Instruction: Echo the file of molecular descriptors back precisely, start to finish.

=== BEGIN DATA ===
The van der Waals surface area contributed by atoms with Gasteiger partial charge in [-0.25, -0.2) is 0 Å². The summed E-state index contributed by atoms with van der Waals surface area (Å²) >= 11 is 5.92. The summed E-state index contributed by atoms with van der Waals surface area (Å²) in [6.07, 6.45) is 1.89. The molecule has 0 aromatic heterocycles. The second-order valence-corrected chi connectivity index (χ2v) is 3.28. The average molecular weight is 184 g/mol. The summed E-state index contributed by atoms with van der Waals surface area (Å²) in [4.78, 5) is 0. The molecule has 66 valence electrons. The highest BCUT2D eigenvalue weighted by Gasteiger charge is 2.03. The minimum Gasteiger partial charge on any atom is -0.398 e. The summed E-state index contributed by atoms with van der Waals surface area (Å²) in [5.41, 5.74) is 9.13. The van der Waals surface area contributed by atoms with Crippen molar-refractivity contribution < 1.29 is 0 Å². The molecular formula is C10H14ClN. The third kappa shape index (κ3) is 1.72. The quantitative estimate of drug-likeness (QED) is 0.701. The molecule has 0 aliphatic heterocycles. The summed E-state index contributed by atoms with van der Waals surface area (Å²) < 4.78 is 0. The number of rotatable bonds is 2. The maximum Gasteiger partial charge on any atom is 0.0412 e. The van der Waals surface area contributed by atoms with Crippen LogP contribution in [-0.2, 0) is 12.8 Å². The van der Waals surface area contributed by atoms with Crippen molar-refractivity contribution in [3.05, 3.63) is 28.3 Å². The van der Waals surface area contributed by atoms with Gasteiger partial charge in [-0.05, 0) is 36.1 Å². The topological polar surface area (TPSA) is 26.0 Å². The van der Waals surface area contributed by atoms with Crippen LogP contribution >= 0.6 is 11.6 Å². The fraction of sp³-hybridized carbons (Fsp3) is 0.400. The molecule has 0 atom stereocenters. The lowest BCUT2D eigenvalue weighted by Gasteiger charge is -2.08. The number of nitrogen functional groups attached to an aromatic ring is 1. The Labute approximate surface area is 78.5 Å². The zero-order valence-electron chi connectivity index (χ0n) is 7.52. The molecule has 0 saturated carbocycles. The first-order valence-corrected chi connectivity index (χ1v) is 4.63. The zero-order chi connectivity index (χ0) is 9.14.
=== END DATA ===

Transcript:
The van der Waals surface area contributed by atoms with Gasteiger partial charge in [-0.25, -0.2) is 0 Å². The summed E-state index contributed by atoms with van der Waals surface area (Å²) >= 11 is 5.92. The summed E-state index contributed by atoms with van der Waals surface area (Å²) in [6.07, 6.45) is 1.89. The molecule has 0 aromatic heterocycles. The second-order valence-corrected chi connectivity index (χ2v) is 3.28. The average molecular weight is 184 g/mol. The summed E-state index contributed by atoms with van der Waals surface area (Å²) in [4.78, 5) is 0. The molecule has 66 valence electrons. The highest BCUT2D eigenvalue weighted by Gasteiger charge is 2.03. The minimum Gasteiger partial charge on any atom is -0.398 e. The summed E-state index contributed by atoms with van der Waals surface area (Å²) in [5.41, 5.74) is 9.13. The van der Waals surface area contributed by atoms with Crippen molar-refractivity contribution < 1.29 is 0 Å². The molecular formula is C10H14ClN. The third kappa shape index (κ3) is 1.72. The quantitative estimate of drug-likeness (QED) is 0.701. The molecule has 0 aliphatic heterocycles. The summed E-state index contributed by atoms with van der Waals surface area (Å²) < 4.78 is 0. The number of rotatable bonds is 2. The maximum Gasteiger partial charge on any atom is 0.0412 e. The van der Waals surface area contributed by atoms with Crippen LogP contribution in [-0.2, 0) is 12.8 Å². The van der Waals surface area contributed by atoms with Crippen molar-refractivity contribution in [3.05, 3.63) is 28.3 Å². The van der Waals surface area contributed by atoms with Gasteiger partial charge in [-0.05, 0) is 36.1 Å². The topological polar surface area (TPSA) is 26.0 Å². The van der Waals surface area contributed by atoms with Crippen LogP contribution >= 0.6 is 11.6 Å². The fraction of sp³-hybridized carbons (Fsp3) is 0.400. The molecule has 0 atom stereocenters. The lowest BCUT2D eigenvalue weighted by Gasteiger charge is -2.08. The number of nitrogen functional groups attached to an aromatic ring is 1. The Labute approximate surface area is 78.5 Å². The zero-order valence-electron chi connectivity index (χ0n) is 7.52. The molecule has 0 saturated carbocycles. The first-order valence-corrected chi connectivity index (χ1v) is 4.63. The zero-order chi connectivity index (χ0) is 9.14.